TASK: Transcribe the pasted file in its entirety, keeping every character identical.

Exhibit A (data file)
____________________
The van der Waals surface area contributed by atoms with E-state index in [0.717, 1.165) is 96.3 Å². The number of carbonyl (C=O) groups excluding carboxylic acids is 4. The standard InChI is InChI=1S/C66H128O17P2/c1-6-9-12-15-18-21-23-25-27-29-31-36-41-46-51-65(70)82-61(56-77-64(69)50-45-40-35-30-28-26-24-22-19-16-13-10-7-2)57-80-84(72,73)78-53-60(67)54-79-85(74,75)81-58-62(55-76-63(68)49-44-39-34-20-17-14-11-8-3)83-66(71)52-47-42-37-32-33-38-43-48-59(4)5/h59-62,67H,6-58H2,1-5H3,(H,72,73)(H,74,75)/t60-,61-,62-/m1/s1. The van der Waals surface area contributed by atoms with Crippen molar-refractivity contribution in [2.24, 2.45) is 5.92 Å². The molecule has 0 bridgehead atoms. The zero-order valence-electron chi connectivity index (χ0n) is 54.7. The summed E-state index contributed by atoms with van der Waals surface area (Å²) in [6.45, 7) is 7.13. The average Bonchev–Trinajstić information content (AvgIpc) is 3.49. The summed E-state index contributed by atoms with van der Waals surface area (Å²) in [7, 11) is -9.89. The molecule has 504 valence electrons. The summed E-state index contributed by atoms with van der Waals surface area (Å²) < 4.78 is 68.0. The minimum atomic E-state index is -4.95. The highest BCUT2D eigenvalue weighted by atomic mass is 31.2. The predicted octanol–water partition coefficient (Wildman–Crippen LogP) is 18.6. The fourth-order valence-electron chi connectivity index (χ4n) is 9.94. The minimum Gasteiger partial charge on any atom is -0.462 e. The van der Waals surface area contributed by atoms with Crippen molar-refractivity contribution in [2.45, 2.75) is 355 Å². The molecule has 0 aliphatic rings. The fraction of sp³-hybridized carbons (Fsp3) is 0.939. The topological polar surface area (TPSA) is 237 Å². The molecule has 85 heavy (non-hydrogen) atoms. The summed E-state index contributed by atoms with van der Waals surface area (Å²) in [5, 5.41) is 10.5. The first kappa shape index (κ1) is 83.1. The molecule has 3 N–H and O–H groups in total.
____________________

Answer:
The van der Waals surface area contributed by atoms with E-state index in [0.717, 1.165) is 96.3 Å². The number of carbonyl (C=O) groups excluding carboxylic acids is 4. The standard InChI is InChI=1S/C66H128O17P2/c1-6-9-12-15-18-21-23-25-27-29-31-36-41-46-51-65(70)82-61(56-77-64(69)50-45-40-35-30-28-26-24-22-19-16-13-10-7-2)57-80-84(72,73)78-53-60(67)54-79-85(74,75)81-58-62(55-76-63(68)49-44-39-34-20-17-14-11-8-3)83-66(71)52-47-42-37-32-33-38-43-48-59(4)5/h59-62,67H,6-58H2,1-5H3,(H,72,73)(H,74,75)/t60-,61-,62-/m1/s1. The van der Waals surface area contributed by atoms with Crippen molar-refractivity contribution in [2.24, 2.45) is 5.92 Å². The molecule has 0 bridgehead atoms. The zero-order valence-electron chi connectivity index (χ0n) is 54.7. The summed E-state index contributed by atoms with van der Waals surface area (Å²) in [6.45, 7) is 7.13. The average Bonchev–Trinajstić information content (AvgIpc) is 3.49. The summed E-state index contributed by atoms with van der Waals surface area (Å²) in [7, 11) is -9.89. The molecule has 504 valence electrons. The summed E-state index contributed by atoms with van der Waals surface area (Å²) < 4.78 is 68.0. The minimum atomic E-state index is -4.95. The highest BCUT2D eigenvalue weighted by atomic mass is 31.2. The predicted octanol–water partition coefficient (Wildman–Crippen LogP) is 18.6. The fourth-order valence-electron chi connectivity index (χ4n) is 9.94. The minimum Gasteiger partial charge on any atom is -0.462 e. The van der Waals surface area contributed by atoms with Crippen molar-refractivity contribution in [2.45, 2.75) is 355 Å². The molecule has 0 aliphatic rings. The fraction of sp³-hybridized carbons (Fsp3) is 0.939. The topological polar surface area (TPSA) is 237 Å². The molecule has 85 heavy (non-hydrogen) atoms. The summed E-state index contributed by atoms with van der Waals surface area (Å²) in [5, 5.41) is 10.5. The first kappa shape index (κ1) is 83.1. The molecule has 3 N–H and O–H groups in total.